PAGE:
17. Johanna says:

    Inflation risk is real risk. It turns your risk-free “small positive return, just like clockwork” into a variable return that’s usually negative. There are still good reasons to have some money in a savings account. But saying that it’s risk free is not accurate, and it’s not doing anyone any favors.

    On the post in general: It’s blindingly obvious that someone who writes to Trent to say “I’ve got some money in a savings account, and I want to start investing – what do I do?” is looking for information on stocks and bonds and mutual funds and how to set up a Vanguard account – not a pat on the head and a condescending “But you already ARE investing – keep it up, little man!” Trent is substituting word games for real advice – just as he did when he wrote exactly this same post less than a year ago.

  18. Riki says:

    (Great answer, Johanna.)

    Suggesting that having the money in a savings account is an adequate investment strategy is absolutely terrible advice. I conceded that “technically” the savings account meets the definition of an investment as presented by Trent, but no reasonable financial planner would consider that money effectively invested. Generally people who ask about investments aren’t talking about parking their emergency fund.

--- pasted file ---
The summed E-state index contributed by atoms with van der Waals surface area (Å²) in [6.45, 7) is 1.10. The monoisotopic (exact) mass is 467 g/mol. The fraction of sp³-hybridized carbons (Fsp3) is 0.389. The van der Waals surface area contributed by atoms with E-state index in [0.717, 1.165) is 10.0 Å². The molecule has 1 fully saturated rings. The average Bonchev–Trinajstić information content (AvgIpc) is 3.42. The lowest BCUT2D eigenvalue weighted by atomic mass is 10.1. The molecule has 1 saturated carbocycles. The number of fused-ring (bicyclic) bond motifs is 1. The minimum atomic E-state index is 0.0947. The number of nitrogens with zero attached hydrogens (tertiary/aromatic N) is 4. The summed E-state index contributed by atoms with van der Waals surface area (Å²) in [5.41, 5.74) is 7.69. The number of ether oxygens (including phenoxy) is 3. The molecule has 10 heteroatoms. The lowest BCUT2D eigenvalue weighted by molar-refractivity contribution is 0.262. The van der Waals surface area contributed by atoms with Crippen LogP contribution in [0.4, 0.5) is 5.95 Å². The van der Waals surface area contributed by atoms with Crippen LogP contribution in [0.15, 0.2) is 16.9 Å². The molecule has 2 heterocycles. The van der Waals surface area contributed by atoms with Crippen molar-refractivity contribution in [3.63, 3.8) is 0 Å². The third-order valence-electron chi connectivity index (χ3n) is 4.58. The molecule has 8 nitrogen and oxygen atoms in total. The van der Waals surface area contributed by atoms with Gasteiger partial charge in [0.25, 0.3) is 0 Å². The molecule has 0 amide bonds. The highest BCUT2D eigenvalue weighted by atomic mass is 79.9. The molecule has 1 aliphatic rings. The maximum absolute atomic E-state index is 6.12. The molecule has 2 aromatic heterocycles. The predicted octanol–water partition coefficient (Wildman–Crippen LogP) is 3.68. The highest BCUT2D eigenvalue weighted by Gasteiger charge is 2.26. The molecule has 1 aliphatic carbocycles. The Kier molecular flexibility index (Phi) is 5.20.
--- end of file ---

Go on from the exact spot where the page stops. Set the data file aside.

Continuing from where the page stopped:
Anyway, the question as presented doesn’t mention an emergency fund (and Trent only brings it up once), so I don’t know why you’re so hung up on that point, Kevin. Emergency funds and investment strategies are two different topics.

    Ultimately the tone of Trent’s response is that a savings account qualifies as a good investment strategy. He even calls it his “preferred investment vehicle,” so overall, Trent’s answer is misleading. I pointed out where he was being misleading. If that’s not “finding something of substance” to criticize, then I’m afraid I don’t know what you expect from me, Kevin.

    Trent’s answers are generally very one sided, with a huge bias away from risk, and he usually demonstrates a very unnuanced and simplistic understanding of how the economy works. I am far (far) from an expert in these matters and even I can find significant and frequent faults with his advice. I’d hardly call that defaulting to negativity.

  19. Kai says:

    If your ‘investment’ isn’t even covering inflation, that’s quite a stretch of a definition.

  20. Kevin says: